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Photo of a gypsy moth caterpillar - Click to enlarge
No Spray Program Planned for 2010
For Immediate Release: January 28, 2010
Contact: Lynne Richmond
(609) 633-2954

(TRENTON) – After surveying 147 municipalities throughout the state from mid-August to mid-January, the New Jersey Department of Agriculture found one small area that qualifies for the state’s Aerial Gypsy Moth Suppression Program for 2010.

“The combination of effective treatments in spring of 2009, the impacts of predatory parasites and increased natural fungus that kills gypsy moth caterpillars has caused a dramatic decline in the gypsy moth population,” said New Jersey Secretary of Agriculture Douglas H. Fisher.  “However, the gypsy moth has not been eradicated from the state.  We found some isolated scattered pockets as a result of our surveys, therefore, continued monitoring is necessary to suppress the tree-killing insect in the future.”

The gypsy moth egg mass survey produced only one small area in the state with a large enough gypsy moth population to qualify for the state spray program -- a 99-acre block in Mullica Township, Atlantic County. To qualify for the spray program, a residential or recreational forest must have an average of more than 500 egg masses per acre and be at least 50 acres in size. Municipal participation in the aerial spray program is voluntary.

The 2009 Gypsy Moth Aerial Spray program included 15 counties, 55 municipalities and 11 agencies with spraying on 35,816 acres of wooded residential and park land, wooded areas along the Garden State Parkway and areas of Earle Naval Weapons Station.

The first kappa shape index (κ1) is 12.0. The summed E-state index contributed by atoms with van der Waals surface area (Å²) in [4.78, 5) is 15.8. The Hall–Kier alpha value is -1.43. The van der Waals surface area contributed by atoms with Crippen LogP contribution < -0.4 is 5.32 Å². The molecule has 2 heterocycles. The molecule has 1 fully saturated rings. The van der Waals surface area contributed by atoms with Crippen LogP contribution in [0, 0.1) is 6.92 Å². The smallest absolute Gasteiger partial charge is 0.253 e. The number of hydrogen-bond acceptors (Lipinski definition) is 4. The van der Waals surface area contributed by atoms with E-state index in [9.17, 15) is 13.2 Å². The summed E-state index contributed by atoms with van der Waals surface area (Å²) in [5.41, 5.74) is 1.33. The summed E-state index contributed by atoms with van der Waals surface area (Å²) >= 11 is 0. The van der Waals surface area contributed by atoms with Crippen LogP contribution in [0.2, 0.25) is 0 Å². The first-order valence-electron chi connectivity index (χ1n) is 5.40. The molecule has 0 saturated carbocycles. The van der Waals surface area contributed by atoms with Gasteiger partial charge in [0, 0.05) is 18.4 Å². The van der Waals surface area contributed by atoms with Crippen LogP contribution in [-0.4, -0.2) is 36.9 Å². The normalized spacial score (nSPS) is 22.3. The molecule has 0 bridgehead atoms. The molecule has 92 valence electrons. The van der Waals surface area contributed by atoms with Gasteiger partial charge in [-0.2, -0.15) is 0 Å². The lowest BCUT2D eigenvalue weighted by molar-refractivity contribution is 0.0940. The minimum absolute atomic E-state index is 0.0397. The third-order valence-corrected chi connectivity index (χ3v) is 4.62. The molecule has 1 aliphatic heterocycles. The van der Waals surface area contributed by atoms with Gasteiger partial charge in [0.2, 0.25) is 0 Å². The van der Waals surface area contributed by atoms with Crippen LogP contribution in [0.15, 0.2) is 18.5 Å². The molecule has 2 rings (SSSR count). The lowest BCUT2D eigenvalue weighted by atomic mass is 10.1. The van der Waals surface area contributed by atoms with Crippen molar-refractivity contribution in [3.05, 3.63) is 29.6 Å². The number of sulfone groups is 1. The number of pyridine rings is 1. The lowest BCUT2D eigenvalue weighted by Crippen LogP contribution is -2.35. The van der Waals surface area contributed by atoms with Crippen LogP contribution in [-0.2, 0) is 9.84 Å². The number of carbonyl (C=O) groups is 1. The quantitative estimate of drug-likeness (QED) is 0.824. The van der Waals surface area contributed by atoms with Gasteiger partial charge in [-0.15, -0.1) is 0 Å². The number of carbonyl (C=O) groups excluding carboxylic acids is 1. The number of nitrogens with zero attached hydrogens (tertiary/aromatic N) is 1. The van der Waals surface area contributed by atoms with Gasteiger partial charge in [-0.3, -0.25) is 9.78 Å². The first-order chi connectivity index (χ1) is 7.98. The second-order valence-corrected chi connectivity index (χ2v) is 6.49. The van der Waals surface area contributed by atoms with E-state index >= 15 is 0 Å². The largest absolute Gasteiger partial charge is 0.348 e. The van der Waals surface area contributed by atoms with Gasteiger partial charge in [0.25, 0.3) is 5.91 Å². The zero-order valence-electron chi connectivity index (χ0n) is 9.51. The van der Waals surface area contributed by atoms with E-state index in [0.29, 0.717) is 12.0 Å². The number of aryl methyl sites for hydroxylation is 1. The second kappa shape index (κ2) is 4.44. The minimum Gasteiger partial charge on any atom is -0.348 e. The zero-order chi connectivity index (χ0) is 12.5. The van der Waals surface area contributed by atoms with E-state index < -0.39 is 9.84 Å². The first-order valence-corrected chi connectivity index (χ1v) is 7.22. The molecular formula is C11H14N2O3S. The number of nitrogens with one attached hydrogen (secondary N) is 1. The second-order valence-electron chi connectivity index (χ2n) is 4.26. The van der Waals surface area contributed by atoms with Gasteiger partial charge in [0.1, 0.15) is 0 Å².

Last year, the Department’s annual gypsy moth aerial defoliation survey showed 91,890 acres of trees in 184 municipalities in 19 counties experienced some level of leaf loss in the state.  That compared with 339,240 acres in 2008.  It was the first decrease since 2003.  Each year, since 1970, gypsy moth caterpillars have caused varying degrees of defoliation -- between 1,910 and 800,000 acres of forested land. 

Two to three consecutive years of significant defoliation (defined as 75 percent or more) can kill an otherwise healthy tree. However, any gypsy moth defoliation can make trees more susceptible to other damage that can lead to the death of the tree.   Oak trees are the preferred host for gypsy moths, but the caterpillars can be found feeding on almost any tree in the vicinity.

Neighboring states have seen the same decline in gypsy moth populations as New Jersey.  Pennsylvania and Delaware are not planning spray programs for 2010 and Maryland has proposed treating 500 acres.

The New Jersey Department of Agriculture will conduct an aerial survey of the state in July to determine the extent of tree damage from gypsy moth caterpillars this year and in what areas to focus egg mass surveys next fall.